skip to content

ombudsman news

issue 125

May/June 2015

keeping fairness, rebuilding trust

Last month we published our annual review. There’s nothing like seeing the year’s trends and stories all in one place to bring home the huge range of problems and personal circumstances we’re called into to sort out. And for me – perhaps particularly because it’s something of a landmark year – it’s a reminder of why the service we provide matters.

In the 15 years since we were set up, we’ve answered 15 million questions, concerns and complaints. Taken together with the millions of enquiries answered by other ombudsmen and similar schemes, that’s a good indication that people continue to want and need a fair, cheaper and quicker alternative to taking their problem to court.

And looking at the scale of the numbers, it’s clear that over the years we and other ombudsmen will have gained a pretty good understanding of why those problems arise – and how they could be prevented in the first place.

So how have complaints changed over the last 15 years? A few weeks ago, we met ombudsman schemes from all over the world to share our different experiences. It was apparent from the conversations with the ombudsmen that – regardless of the product or service in question – the problems we’ve all seen, and continue to see, invariably centre on a sense of unfairness.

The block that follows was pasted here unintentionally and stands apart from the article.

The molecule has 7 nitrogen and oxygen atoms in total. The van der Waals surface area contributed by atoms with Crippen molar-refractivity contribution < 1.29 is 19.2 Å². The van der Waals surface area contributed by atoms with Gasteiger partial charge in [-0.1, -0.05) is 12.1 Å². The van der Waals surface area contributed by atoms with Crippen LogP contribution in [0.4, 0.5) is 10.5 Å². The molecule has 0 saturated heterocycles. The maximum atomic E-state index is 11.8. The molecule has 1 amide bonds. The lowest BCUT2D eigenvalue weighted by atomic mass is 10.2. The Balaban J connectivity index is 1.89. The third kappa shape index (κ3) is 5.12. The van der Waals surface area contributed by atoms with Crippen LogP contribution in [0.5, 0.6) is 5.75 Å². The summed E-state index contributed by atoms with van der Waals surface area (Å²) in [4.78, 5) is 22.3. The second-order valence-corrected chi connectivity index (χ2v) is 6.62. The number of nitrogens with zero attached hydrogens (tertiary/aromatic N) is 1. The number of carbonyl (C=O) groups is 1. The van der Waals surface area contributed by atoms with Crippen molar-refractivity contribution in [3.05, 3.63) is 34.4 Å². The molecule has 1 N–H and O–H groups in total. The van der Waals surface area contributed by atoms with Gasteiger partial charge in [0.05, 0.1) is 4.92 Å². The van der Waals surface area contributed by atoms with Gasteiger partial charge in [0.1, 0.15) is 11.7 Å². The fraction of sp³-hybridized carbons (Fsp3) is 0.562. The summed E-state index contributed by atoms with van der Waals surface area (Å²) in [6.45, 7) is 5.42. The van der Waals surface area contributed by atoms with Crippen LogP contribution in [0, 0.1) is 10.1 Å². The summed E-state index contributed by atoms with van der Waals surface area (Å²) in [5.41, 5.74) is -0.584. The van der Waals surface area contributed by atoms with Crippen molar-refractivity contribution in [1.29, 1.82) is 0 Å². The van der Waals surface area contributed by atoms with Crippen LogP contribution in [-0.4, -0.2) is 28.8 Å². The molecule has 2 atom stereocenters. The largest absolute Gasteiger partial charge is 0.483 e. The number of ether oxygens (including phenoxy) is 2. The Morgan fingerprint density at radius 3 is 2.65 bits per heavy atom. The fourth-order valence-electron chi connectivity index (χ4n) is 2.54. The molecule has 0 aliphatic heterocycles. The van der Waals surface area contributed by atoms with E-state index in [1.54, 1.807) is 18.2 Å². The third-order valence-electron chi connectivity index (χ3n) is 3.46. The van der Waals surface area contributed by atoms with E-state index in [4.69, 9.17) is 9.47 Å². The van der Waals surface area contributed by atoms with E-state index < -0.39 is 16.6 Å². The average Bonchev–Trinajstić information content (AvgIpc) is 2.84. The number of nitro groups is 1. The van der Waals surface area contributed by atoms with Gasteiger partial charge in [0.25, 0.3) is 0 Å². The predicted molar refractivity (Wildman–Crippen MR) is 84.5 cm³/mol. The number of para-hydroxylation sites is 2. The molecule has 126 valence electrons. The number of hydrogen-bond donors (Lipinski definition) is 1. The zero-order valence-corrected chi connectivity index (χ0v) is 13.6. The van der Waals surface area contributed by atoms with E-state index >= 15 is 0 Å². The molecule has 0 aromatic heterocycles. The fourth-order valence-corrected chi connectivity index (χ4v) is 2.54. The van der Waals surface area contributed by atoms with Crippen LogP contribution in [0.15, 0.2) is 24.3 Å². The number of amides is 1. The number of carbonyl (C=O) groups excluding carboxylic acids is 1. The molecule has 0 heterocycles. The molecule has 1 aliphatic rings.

But life in general hasn’t been so constant since 2000. As well as giving us an insight into what’s driving complaints, having a window into so many lives gives us a picture of how significantly things have moved on.

In the same way as the businesses we cover, we and other services like us have to respond to people’s changing expectations and preferences. For example, keeping pace with technology isn’t just a nice touch – it’s essential to remaining accessible and relevant.

But making sure people can reach us – and in a way that suits them – is only one part of the challenge. Where problems with money are concerned, the consequences can be extremely stressful or expensive. So it’s also vital that, once a complaint has been escalated to us, we sort it out as soon as possible. 

Recognising that lengthy, overly-formal processes aren’t what’s generally expected today, we’ve been working together with businesses over the past few months to sort out problems more quickly than ever before. In ombudsman focus, Garry Wilkinson, our principal ombudsman, explains what this looks like in practice.  In some cases, we’ve given people an answer – and peace of mind – in a matter of hours, rather than weeks or months.

I’ve been really encouraged by the enthusiasm of the businesses we’ve been working with so far. But then, it’s hard to argue that putting things right quickly isn’t the right thing to do – or that it isn’t good for business. By putting pragmatism and problem-solving upfront, less time and money is spent in the long run. And in many cases, the customer relationship is not only saved, but strengthened.

It seems to me that to strengthen trust in financial services in general, this is definitely the direction we need to continue in. As “alternative dispute resolution” extends to all sorts of sectors across Europe, I’m hopeful that UK financial services can set the standard – keeping fairness and rebuilding trust for our customers. 

Caroline Wayman

Caroline Wayman
Caroline Wayman
chief ombudsman

ombudsman news gives general information on the position at the date of publication. It is not a definitive statement of the law, our approach or our procedure.

The illustrative case studies are based broadly on real-life cases, but are not precedents. Individual cases are decided on their own facts.